What makes you so sure that the complex though processes of the human mind can even be immitated by computers, let alone replicated. The capabilities of a program are limited by what it's programmer can program into it. It's like a law of physics for programming. Sure it works in Star Trek but so does travelling faster than the speed of light. There are SOOO many things we don't understand about the physical brain itself, let alone how our thoughts and memories work. Like I said, computers cannot process abstract phenomenon. It cannot observe things indirectly. Any programmer will tell you in an heartbeat just how dumb computers actually are. No matter how advanced computers become, no matter how much data they store, no matter how complex their programming is, they are bound by the programmer and will forever be simply devices that take input values and compute them to produce output values. So thinking machines will never leave the realm of pop culture, and there are many examples of such (Terminator, The Matrix, umpteen Star Trek movies and series, and essentially any science fiction of that genre). Personally I prefer it that way. What would our purpose in this world be if there were computers that could think?
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I heard that AI's would win the football leauge by 2040.

Oh, and The Matrix is just pure sci-fi. In a movie-magazine, a question was asked about if something could indeed happen, and the reply was "sure, it could, but the machines would be better of with nuclear-reactors" (it's because they need so much power to have the Matrix up and going, to feed all the humans etc). But, as Matrix is based on manga/anime, Japanese consepts, the Matrix-thing was just because Japanese sci-fi is known for these "Ghost in the Shell"-kind of fiction (human relations to machines, machines with souls etc).

As for real AI, I think it's possible. Remember that AI is NOT a computer. An AI is something else, well, it's hard to explain. It's a new system, it runs without programs. You could say that a computer is a "robot" (a 'mech' that follows orders, in this case, programs, executive programming etc), and an AI is something that can think for itself, in the sence of "artificial human/being".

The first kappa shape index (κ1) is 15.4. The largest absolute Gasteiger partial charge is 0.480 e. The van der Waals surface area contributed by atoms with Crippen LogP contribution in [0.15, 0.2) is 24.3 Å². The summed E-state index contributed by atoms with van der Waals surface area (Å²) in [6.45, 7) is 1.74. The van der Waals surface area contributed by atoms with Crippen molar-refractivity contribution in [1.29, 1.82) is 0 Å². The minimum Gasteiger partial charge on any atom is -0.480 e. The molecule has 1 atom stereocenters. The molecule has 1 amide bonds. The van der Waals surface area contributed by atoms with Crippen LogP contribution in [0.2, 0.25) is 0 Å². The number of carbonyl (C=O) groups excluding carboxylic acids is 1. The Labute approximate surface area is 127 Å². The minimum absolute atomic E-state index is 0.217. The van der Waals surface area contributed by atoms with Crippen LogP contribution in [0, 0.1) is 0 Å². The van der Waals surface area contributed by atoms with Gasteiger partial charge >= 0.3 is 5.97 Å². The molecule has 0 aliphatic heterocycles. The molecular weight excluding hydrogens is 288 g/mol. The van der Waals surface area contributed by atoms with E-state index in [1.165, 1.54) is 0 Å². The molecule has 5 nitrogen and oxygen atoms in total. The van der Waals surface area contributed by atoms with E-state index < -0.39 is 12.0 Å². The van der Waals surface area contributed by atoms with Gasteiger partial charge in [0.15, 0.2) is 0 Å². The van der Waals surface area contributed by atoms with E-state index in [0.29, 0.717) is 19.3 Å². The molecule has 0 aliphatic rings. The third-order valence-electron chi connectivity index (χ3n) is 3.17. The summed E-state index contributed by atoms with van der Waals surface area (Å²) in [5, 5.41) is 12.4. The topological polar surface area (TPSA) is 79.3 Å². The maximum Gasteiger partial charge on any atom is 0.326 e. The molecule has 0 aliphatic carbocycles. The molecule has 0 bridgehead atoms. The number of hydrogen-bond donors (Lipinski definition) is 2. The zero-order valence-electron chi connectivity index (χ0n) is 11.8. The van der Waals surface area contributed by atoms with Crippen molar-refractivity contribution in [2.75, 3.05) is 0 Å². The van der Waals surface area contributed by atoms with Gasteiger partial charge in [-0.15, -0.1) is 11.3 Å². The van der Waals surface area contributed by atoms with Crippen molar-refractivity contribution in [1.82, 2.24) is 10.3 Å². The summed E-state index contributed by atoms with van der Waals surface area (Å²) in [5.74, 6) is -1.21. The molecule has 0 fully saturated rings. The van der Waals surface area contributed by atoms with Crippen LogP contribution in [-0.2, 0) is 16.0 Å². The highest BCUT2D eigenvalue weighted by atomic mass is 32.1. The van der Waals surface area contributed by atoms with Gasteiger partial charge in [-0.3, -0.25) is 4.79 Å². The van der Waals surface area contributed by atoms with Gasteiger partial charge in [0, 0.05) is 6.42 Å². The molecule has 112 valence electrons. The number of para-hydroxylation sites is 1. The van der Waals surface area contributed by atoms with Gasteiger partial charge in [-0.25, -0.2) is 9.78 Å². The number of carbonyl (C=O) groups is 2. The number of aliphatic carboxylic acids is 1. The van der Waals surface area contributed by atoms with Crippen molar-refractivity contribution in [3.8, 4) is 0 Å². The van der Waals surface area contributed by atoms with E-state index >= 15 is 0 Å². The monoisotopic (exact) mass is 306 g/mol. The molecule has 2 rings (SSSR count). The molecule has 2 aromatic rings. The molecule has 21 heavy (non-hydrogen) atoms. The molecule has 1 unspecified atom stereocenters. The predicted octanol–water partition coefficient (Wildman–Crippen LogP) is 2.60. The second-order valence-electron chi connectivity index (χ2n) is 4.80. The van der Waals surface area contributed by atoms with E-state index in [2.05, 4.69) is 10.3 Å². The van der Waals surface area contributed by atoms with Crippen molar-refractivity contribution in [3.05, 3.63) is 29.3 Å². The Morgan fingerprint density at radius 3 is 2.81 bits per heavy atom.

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ACE think outside the box. What if it was possible to program how we think into the application? Such as, not literal values to interpret, but abstract variables and strings. I don't know, it's hard to put into words, but basically a step in the evolution of programs. Or we can just code in all possible choices of every scenario and write algorithms on how to recognize the situation and pick the choices.
What makes you so sure that the complex though processes of the human mind can even be immitated by computers, let alone replicated. The capabilities of a program are limited by what it's programmer can program into it. It's like a law of physics for programming. Sure it works in Star Trek but so does travelling faster than the speed of light. There are SOOO many things we don't understand about the physical brain itself, let alone how our thoughts and memories work. Like I said, computers cannot process abstract phenomenon. It cannot observe things indirectly. Any programmer will tell you in an heartbeat just how dumb computers actually are. No matter how advanced computers become, no matter how much data they store, no matter how complex their programming is, they are bound by the programmer and will forever be simply devices that take input values and compute them to produce output values. So thinking machines will never leave the realm of pop culture, and there are many examples of such (Terminator, The Matrix, umpteen Star Trek movies and series, and essentially any science fiction of that genre). Personally I prefer it that way. What would our purpose in this world be if there were computers that could think?